Signs You May Have Found a Cheap Stock

Quick and Easy Ways to Roughly Screen for Value Stocks

Signs You Found a Cheap Stock
Cheap stocks tend to exhibit certain characteristics that make them show up in focused stock screens. Here are a handful of them for your own investment research process. Philip and Karen Smith / Iconica / Getty Images

If you are interested in finding a cheap stock - one that might offer you more value than the current market price reflects - there are a handful of signs that have historically correlated with above average returns.  While no one can ever be sure what any individual equity will do, as a class, the academic evidence is overwhelming that undervalued holdings can make their owners a lot of money.  The trick to finding them is to seek out the characteristics they tend to exhibit as a sort of detection system.

 While not every stock that shows these markers will be a winner, they can be a wonderful place to start researching investing ideas.  In this article, we'll go over six of the more common traits found in cheap stocks that can serve as a rough screening tool for you to narrow down the field of potential additions to your own family's investment portfolio.

1. A Cheap Stock Sometimes Has a Low Price-to-Earnings Ratio

While this is often oversimplified to the point that it can be dangerous to the inexperienced - for example, cyclical companies appear to have low p/e ratios at the very moment they are overvalued due to the nature of the industries in which they operate - the p/e ratio still works for widely diversified collections of securities.  All else equal, when you pay less for $1 in earnings, it takes a shorter amount of time for the business to repay your initial investment and begin returning surplus wealth.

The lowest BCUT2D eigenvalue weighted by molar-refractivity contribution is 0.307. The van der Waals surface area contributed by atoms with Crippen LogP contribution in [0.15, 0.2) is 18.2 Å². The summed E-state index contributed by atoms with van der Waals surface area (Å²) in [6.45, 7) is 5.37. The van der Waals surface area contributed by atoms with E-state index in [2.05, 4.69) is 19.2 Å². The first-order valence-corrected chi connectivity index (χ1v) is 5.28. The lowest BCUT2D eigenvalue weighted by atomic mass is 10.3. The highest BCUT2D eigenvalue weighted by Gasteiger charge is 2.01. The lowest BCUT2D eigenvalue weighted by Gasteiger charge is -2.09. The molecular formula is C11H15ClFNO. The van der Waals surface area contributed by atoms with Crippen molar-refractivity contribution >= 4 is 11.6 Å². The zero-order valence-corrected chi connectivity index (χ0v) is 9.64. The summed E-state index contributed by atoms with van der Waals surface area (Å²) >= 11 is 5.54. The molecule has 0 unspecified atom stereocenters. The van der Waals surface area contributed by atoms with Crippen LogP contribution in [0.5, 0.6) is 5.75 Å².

If things turn around and business picks up or new management revolutionizes the company's income statement for the better, the shareholder often enjoys a double-bump from the higher underlying net income and the higher valuation multiple applied to the stock.

2. A Cheap Stock Sometimes Has a  Low Price-to-Book Ratio

A company's book value is a figure calculated from the balance sheet that represents the net worth (assets - liabilities) of the firm on a per share basis.

 Book value is sometimes referred to as shareholder equity.  Though it tends to only happen in times of severe economic stress, it is possible for a corporation's stock price to fall below book value, meaning the stockholder has a chance to buy into the firm for less than the accounting basis of the net assets.  If things turn around, this can be a huge windfall, albeit one that takes years to manifest.  If things don't, you could experience the devastation stockholders in a bank like Wachovia did when the stock went to $0 despite enjoying a $38 book value.

The general rule for buying cheap stocks on a book value basis is to own them as a basket rather than try to pick individual winners.  To use a classic example from value investing, horse and buggy manufacturers were cheap when Henry Ford began selling the Model T.  It turns out, they were cheap for a reason and the subsequent experience for their owners was not always pleasant unless management had the foresight to get into another business.